I do like an obscure conflict, although I won’t turn this one into a book! I was looking for a small-scale battle for a midweek game over Zoom with a friend from Greece. When researching something else, I had come across the Incident at Petrich and thought it might make an interesting game.
The Incident at Petrich in October 1925 was a border clash between Greek and Bulgarian forces near the town of Petrich, which is in modern-day Bulgaria. The incident had its roots in territorial disputes and ethnic tensions that had been simmering in the region for years. Greece and Bulgaria were among the countries attempting to redraw their borders, particularly in the region of Petrich. The dispute centred on the border demarcation established by the Treaty of Neuilly in 1919, which required Bulgaria to cede various territories after being defeated in WW1. The population in the disputed area was ethnically diverse, with Greek and Bulgarian people residing there. This diversity contributed to ethnic tensions and territorial claims.
The incident occurred on 18 or 19 October, 1925, when a border dispute escalated into a military confrontation. Greek and Bulgarian troops clashed near Petrich, resulting in casualties on both sides.
Unsurprisingly, there are differing explanations of how it started. One version claims a Greek soldier ran over the border chasing his dog (hence, it is sometimes referred to as the War of the Stray Dog), and the soldier was shot by Bulgarian sentries. The second version claims that Bulgarian troops crossed the border and killed a Greek officer and sentry. We have no idea what happened to the dog before anyone asks!
The Bulgarian government apologised and said it was a misunderstanding. The Greek government issued an ultimatum demanding that those responsible be punished and wanted two million francs in compensation for the families. Greece sent troops to occupy Petrich to enforce these demands. There was some fighting, with chetas of the Internal Macedonian Revolutionary Organisation (IMRO) joining in. Petrich was the headquarters of the Macedonian-Bulgarian committee, and their cross-border raids were not uncommon. Over 50 people, primarily Bulgarian civilians, died.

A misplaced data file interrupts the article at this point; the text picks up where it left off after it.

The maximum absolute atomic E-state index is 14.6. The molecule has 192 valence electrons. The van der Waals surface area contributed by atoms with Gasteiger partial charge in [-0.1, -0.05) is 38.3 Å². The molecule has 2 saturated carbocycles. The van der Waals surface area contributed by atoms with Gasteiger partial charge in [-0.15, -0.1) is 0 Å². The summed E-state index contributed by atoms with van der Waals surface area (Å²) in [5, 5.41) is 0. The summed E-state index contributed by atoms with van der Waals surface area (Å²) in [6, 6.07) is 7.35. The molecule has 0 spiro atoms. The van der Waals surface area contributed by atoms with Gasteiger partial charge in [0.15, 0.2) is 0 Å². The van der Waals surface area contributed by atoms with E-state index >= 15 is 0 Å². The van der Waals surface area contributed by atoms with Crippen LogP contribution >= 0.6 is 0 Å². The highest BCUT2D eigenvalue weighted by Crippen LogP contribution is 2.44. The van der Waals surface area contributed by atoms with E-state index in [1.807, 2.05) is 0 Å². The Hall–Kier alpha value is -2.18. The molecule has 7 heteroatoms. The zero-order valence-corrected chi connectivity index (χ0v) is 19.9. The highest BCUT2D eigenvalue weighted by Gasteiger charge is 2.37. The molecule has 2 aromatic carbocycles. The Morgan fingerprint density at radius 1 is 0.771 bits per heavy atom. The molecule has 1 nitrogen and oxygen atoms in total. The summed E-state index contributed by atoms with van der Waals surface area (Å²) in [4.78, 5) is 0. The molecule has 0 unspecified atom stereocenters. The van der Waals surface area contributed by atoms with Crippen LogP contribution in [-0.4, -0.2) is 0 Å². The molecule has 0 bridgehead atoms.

The incident raised concerns of further escalation (possibly including Yugoslav or even Italian troops), and the League of Nations intervened before Greek troops crossed the border. However, some newspapers claimed they captured the town. The League mediated negotiations between Greece and Bulgaria to defuse the situation, and in 1927, Greece and Bulgaria signed the Petrich Agreement (also known as the Treaty of Petrich). This agreement included compensation on both sides, redefined the border in the Petrich area and established mechanisms for resolving future disputes peacefully.
The number of troops involved is unclear, although the initial Greek information was that they had been attacked by a regular Bulgarian battalion with machine guns. This sounds unlikely and is more likely to reflect the febrile state of the Greek war ministry at the time. The response was to order the Greek 3rd and 4th Corps to advance to the border. Again, it is unclear how many troops were actually sent. The Bulgarians got less excited and treated it as another border incident, ordering its forces into defensive positions with orders only to fire if attacked. The Bulgarian army was limited under the Treaty of Neuilly to 20,000 men, with a further 13,000 para-military forces and frontier guards. This meant they would be heavily outnumbered by the Greek army in any protracted conflict.
The terrain around Petrich is mountainous, with peaks of 1400-1600 metres. The Metaxas line fortifications, which gave the Germans so much trouble in 1941, marked on this map, hadn’t been built in 1925. So, my Bulgarians have taken up defensive positions in light cover, and a much stronger Greek force makes the attack. The Greeks may have had some mountain artillery, but this would have been an infantry battle.
We used my 15mm figures of the period. According to Knotel, the Greek uniforms had stayed the same. He is less clear about the Bulgarians, who apparently reverted to their early war uniforms from the predominately late-war German ones. Either way, not even I will be building a fresh army for this conflict!
Further reading, although this is focused on the diplomacy:
J. Barros, The Greek-Bulgarian Incident of 1925: The League of Nations and the Great Powers, (Proceedings of the American Philosophical Society, Vol. 108, No. 4, Aug. 27, 1964), pp. 354-385.